Find the book here.

1. At the time of 1977’s Sin After Sin, though Judas Priest had already released two albums — including ’76’s Sad Wings of Destiny which contained Halford’s vocal showpiece “ Victim of Changes ” — the singer felt he could have done better. So he consulted his Roget thesaurus for Sin and settled on many of the lyrical themes that would define Priests music. « I was pleased with my writings on Sin After Sin », he wrote, as I was advancing my natural style of tackle of psychological and philosophical traumas, apocalyptic tales of gods, devils and warriors fighting epic battles in which good and heavy metal are! — never conquers evil.”

2. In 1977, straight rock fans took the tune lyrics for granted about racy leather guys… wincing with the denim dudes” and a reference to the popular gay New York getaway of Fire Island. “I thought it was completely explicit and obvious, a bald statement of my sexual need for ‘large bodies drowsing, stealing, eager for some action,’” he wrote. But nobody noticed until 1981, when a fan asked him to sign a copy of Sin After Sin and asked: “Is that song Rash Deal on this record about gay guys? He ended up started a relationship with the fan.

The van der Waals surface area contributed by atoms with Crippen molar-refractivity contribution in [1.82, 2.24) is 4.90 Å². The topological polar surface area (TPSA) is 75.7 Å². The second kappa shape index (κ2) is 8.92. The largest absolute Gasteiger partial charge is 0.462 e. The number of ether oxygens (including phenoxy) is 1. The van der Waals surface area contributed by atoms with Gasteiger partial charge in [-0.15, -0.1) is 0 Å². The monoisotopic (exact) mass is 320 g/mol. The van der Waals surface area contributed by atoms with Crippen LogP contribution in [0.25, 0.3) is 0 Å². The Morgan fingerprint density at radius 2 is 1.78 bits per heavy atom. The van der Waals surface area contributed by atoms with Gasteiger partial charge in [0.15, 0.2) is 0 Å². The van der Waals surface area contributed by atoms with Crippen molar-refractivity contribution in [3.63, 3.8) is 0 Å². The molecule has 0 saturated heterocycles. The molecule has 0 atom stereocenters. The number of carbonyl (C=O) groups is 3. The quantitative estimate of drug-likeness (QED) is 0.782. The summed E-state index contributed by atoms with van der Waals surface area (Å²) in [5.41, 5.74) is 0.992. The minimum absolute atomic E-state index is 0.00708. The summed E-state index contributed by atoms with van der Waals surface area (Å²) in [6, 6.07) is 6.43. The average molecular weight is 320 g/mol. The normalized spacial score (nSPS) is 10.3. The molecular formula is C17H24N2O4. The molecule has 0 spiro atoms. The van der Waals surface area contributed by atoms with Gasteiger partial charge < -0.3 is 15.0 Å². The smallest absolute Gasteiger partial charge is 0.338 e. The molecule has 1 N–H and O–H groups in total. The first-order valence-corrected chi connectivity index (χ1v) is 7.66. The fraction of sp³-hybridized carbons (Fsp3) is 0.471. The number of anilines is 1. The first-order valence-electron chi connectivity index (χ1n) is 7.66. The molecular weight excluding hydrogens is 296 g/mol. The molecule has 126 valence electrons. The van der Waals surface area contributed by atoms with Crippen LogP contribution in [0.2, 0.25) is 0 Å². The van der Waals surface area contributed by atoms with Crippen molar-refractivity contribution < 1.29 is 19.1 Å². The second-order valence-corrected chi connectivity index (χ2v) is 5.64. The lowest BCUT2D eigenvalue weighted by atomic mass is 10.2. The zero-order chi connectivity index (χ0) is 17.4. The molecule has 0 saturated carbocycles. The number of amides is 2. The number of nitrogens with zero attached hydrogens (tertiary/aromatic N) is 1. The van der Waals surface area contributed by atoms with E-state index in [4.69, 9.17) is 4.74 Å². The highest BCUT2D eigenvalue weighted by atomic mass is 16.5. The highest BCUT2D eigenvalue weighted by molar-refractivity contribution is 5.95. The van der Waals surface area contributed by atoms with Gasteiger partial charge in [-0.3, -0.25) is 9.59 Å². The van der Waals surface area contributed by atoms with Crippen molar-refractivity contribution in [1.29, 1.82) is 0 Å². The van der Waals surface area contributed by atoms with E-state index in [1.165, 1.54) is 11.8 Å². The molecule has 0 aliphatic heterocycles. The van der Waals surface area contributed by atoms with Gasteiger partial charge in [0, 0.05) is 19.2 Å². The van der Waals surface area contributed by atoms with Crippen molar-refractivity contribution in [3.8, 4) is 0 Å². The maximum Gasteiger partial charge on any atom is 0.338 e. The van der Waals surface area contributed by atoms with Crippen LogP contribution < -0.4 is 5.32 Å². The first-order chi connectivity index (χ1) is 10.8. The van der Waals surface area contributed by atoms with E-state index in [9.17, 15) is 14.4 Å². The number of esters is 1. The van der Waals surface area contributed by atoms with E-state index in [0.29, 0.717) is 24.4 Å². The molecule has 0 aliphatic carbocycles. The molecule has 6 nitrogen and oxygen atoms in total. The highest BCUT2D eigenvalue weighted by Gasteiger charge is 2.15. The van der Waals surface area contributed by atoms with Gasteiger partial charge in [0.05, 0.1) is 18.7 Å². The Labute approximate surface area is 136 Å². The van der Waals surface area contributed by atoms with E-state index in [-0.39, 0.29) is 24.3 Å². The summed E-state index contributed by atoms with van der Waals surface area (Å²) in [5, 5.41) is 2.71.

3. Rob Halford accepted Judas Priest ’s black leather look even though he wasn’t exactly into what it stood for. The singer credits former Priest guitarist K.K. Downing wore the idea of the band insertion in black leather in 1978. But while the look fit into the homosexual culture Halford so desired to join, leather was not his bag. “I had no interest in S M, Dominance or the whole queer subcult of Leather and Chains”, wrote he. My sexual preference was for men, I was – and still am – pretty vanilla.